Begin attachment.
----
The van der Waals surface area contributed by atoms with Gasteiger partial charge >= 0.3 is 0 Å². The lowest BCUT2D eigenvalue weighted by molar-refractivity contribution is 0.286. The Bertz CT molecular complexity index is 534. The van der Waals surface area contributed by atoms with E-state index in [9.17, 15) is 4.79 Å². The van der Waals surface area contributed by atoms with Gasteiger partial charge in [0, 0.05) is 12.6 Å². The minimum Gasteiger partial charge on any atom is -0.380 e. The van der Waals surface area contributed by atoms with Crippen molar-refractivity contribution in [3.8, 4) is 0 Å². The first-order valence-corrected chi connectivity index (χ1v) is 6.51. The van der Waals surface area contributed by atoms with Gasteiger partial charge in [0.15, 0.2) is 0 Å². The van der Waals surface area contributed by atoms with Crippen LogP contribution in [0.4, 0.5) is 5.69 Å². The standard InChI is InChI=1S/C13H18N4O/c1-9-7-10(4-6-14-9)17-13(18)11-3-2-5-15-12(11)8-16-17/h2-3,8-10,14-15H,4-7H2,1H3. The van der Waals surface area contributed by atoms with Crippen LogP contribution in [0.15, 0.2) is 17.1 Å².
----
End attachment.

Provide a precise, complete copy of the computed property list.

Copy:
The van der Waals surface area contributed by atoms with Gasteiger partial charge >= 0.3 is 0 Å². The lowest BCUT2D eigenvalue weighted by molar-refractivity contribution is 0.286. The Bertz CT molecular complexity index is 534. The van der Waals surface area contributed by atoms with E-state index in [9.17, 15) is 4.79 Å². The van der Waals surface area contributed by atoms with Gasteiger partial charge in [0, 0.05) is 12.6 Å². The minimum Gasteiger partial charge on any atom is -0.380 e. The van der Waals surface area contributed by atoms with Crippen molar-refractivity contribution in [3.8, 4) is 0 Å². The first-order valence-corrected chi connectivity index (χ1v) is 6.51. The van der Waals surface area contributed by atoms with Gasteiger partial charge in [0.15, 0.2) is 0 Å². The van der Waals surface area contributed by atoms with Crippen LogP contribution in [0.4, 0.5) is 5.69 Å². The standard InChI is InChI=1S/C13H18N4O/c1-9-7-10(4-6-14-9)17-13(18)11-3-2-5-15-12(11)8-16-17/h2-3,8-10,14-15H,4-7H2,1H3. The van der Waals surface area contributed by atoms with Crippen LogP contribution in [0.15, 0.2) is 17.1 Å².